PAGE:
According to the Jenkins Group, 80% of Americans want to write a book. Many have an idea for “the Great American Novel,” but as books become increasingly popular platform-builders, more entrepreneurs and thought leaders are directing their attention to writing nonfiction books. In fact, recent figures show about 85% of books published each year are nonfiction.
In this two part series, you’ll find five of my favorite ways to get started writing your nonfiction book.
Imagine Your Finished Book
Close your eyes and clear your mind. Now, imagine yourself in a bookstore, picking up a copy of your newly released book. What does the cover look like? What colors are present? Are there abstract images, photos of people, or an emphasis on the title? What is the title of your book? Now listen: What are other book browsers saying about it? If you can imagine the kind of conversation you hope readers will have as they recommend your book to their friends, you’ll start getting a sense of the energy you want to convey, which will inform the approach you take. It may also free your subconscious to generate some ideas about the ways your chosen subject can be presented for maximum excitement and engagement—the kinds of things that make a person want to tell all her friends about that awesome book she just finished. Visualizing the finished book will help inspire you (for bonus points, do a mock-up of the cover and post it in your writing space for extra motivation), and connecting with the heart of your book in an emotional way will help more “left-brain” oriented folks feel their way into writing a rough draft.
Interview Your Ideal Reader
Every book has an ideal reader, even if many kinds of people will ultimately benefit from your message. Describe your ideal reader in as much detail as possible: Is your reader male or female, healthy or suffering from an illness, single, divorced, married, a parent, a business owner, a student? How old is your ideal reader, and how educated? What does he or she like to do for fun? Once you’ve got a clear picture in your mind, imagine talking with your ideal reader. What is her most pressing need (i.e. what motivated her to buy your book)? What kinds of questions does he have on the subject (i.e. what is he hoping to find answers for in your pages)? Last but not least, how will you connect with your reader—with humor, personal anecdotes, statistics, suggested exercises, meditations? Now, write a letter to this ideal reader, addressing all the things you know s/he is expecting from your book and detailing what and how you’re going to satisfy these expectations. This will be a rough version of your book’s overview (an essential component of a nonfiction book proposal), and parts will also likely find their way into your Introduction.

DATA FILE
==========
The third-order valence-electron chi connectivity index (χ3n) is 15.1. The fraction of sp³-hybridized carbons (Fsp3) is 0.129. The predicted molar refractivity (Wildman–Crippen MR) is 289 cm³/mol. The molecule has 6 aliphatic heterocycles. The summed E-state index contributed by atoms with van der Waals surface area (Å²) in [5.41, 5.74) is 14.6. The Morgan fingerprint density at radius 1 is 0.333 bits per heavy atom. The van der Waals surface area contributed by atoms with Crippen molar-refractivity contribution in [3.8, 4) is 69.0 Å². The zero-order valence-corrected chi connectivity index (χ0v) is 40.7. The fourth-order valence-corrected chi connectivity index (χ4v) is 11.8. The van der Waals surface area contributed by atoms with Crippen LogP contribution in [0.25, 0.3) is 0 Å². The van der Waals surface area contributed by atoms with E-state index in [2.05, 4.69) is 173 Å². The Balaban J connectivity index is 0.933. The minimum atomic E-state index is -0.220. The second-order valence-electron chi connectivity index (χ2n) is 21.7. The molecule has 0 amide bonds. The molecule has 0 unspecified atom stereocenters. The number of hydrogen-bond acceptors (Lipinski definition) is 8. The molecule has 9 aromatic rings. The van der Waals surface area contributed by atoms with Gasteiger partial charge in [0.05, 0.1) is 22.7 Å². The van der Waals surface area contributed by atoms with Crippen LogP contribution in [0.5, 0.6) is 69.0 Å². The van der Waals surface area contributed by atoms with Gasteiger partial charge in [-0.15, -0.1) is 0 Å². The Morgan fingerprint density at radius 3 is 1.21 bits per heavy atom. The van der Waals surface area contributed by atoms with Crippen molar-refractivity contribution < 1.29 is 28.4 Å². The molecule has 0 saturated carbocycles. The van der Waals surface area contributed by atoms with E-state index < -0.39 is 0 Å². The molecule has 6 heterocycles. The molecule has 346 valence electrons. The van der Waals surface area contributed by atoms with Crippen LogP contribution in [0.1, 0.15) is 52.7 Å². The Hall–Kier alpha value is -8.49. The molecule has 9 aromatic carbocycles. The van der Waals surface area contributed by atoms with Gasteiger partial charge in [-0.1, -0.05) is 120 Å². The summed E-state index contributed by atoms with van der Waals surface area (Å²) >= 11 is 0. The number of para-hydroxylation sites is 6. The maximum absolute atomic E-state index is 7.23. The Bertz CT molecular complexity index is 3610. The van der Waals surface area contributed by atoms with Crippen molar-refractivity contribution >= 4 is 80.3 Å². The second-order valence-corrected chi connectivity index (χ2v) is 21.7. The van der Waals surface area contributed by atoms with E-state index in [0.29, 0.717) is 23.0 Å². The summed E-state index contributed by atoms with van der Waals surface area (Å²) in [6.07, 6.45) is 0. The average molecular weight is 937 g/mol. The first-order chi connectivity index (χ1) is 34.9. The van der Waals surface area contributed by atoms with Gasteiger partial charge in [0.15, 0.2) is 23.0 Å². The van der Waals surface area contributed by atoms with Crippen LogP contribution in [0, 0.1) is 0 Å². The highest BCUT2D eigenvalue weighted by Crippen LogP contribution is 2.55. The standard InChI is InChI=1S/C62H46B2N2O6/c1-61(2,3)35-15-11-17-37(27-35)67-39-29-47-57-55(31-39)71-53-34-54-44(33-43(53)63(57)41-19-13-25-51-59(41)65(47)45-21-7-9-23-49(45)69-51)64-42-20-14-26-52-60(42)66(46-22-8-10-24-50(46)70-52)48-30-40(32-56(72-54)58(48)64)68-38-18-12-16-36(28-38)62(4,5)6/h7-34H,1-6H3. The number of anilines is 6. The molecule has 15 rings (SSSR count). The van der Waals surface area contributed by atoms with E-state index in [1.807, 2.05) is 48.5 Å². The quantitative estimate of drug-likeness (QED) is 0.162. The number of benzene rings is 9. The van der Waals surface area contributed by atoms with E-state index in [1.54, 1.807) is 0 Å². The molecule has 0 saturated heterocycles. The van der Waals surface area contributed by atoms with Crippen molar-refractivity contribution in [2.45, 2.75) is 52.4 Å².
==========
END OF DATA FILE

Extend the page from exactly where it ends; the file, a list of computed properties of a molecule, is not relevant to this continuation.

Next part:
Write the Jacket Copy
Forcing yourself to describe your book in as little as 200-300 words is a great way to zero in on what’s most important. This exercise can also help you identify the more marketable aspects of your book as you seek to find just the right balance of information and sales-ey marketing copy. Since this is just an exercise, go ahead and invent a few endorsements from famous authors in your category. Your jacket copy should also include an attention-grabbing headline (sometimes publishers use an enthusiastic endorsement by a big name instead), bullet-points or a list of the book’s key features and information, and a description of the benefits received from reading your book. Don’t forget a short bio! Committing goals to paper is a powerful tool, and crafting your bio provides an opportunity to start thinking of yourself as a published author.
I hope you find these methods a little more useful and interesting than the usual brainstorming routines. Let me know what works for you by commenting below. And if you haven’t already, don’t forget to get a copy of my free white paper on how to write a successful nonfiction book proposal. Also, don’t miss the second part of this two-part series.
Next time: two more ways to start writing your nonfiction book, especially for you “right-brain” thinkers.
Founder of The Writer’s Ally, Ally E. Machate is a bestselling book collaborator, award-winning editor, and expert publishing consultant who loves using her insider knowledge and experience with the publishing industry to lead serious authors toward success. She and her team live to help make great books happen, whether that means showing a writer how to improve a manuscript, get an agent, or self-publish; or coaching an author on growing her platform to sell more books. Since 1999, she has supported hundreds of authors on their publishing journey and takes pride in serving as their books’ best ally.